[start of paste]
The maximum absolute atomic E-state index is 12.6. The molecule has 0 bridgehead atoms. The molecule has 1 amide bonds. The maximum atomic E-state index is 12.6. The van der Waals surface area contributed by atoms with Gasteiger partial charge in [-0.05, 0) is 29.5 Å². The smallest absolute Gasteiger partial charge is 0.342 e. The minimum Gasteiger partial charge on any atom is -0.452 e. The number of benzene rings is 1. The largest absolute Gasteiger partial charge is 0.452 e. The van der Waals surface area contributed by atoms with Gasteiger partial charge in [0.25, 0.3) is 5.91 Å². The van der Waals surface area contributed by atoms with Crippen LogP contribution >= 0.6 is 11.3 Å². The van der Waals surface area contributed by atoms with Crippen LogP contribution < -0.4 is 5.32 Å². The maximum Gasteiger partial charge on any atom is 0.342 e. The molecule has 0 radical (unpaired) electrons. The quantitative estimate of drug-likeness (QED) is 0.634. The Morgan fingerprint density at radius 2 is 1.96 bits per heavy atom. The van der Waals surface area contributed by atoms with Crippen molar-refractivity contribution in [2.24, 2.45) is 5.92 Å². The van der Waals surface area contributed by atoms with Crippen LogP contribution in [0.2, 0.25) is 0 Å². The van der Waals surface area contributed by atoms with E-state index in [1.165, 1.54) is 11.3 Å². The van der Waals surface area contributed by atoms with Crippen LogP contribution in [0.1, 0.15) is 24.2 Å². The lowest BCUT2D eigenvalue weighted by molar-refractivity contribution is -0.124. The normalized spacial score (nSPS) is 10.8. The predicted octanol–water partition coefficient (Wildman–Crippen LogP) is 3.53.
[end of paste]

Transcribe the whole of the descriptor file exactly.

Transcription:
The maximum absolute atomic E-state index is 12.6. The molecule has 0 bridgehead atoms. The molecule has 1 amide bonds. The maximum atomic E-state index is 12.6. The van der Waals surface area contributed by atoms with Gasteiger partial charge in [-0.05, 0) is 29.5 Å². The smallest absolute Gasteiger partial charge is 0.342 e. The minimum Gasteiger partial charge on any atom is -0.452 e. The number of benzene rings is 1. The largest absolute Gasteiger partial charge is 0.452 e. The van der Waals surface area contributed by atoms with Gasteiger partial charge in [0.25, 0.3) is 5.91 Å². The van der Waals surface area contributed by atoms with Crippen LogP contribution >= 0.6 is 11.3 Å². The van der Waals surface area contributed by atoms with Crippen LogP contribution < -0.4 is 5.32 Å². The maximum Gasteiger partial charge on any atom is 0.342 e. The molecule has 0 radical (unpaired) electrons. The quantitative estimate of drug-likeness (QED) is 0.634. The Morgan fingerprint density at radius 2 is 1.96 bits per heavy atom. The van der Waals surface area contributed by atoms with Crippen molar-refractivity contribution in [2.24, 2.45) is 5.92 Å². The van der Waals surface area contributed by atoms with Crippen LogP contribution in [0.2, 0.25) is 0 Å². The van der Waals surface area contributed by atoms with E-state index in [1.165, 1.54) is 11.3 Å². The van der Waals surface area contributed by atoms with Crippen LogP contribution in [0.1, 0.15) is 24.2 Å². The lowest BCUT2D eigenvalue weighted by molar-refractivity contribution is -0.124. The normalized spacial score (nSPS) is 10.8. The predicted octanol–water partition coefficient (Wildman–Crippen LogP) is 3.53.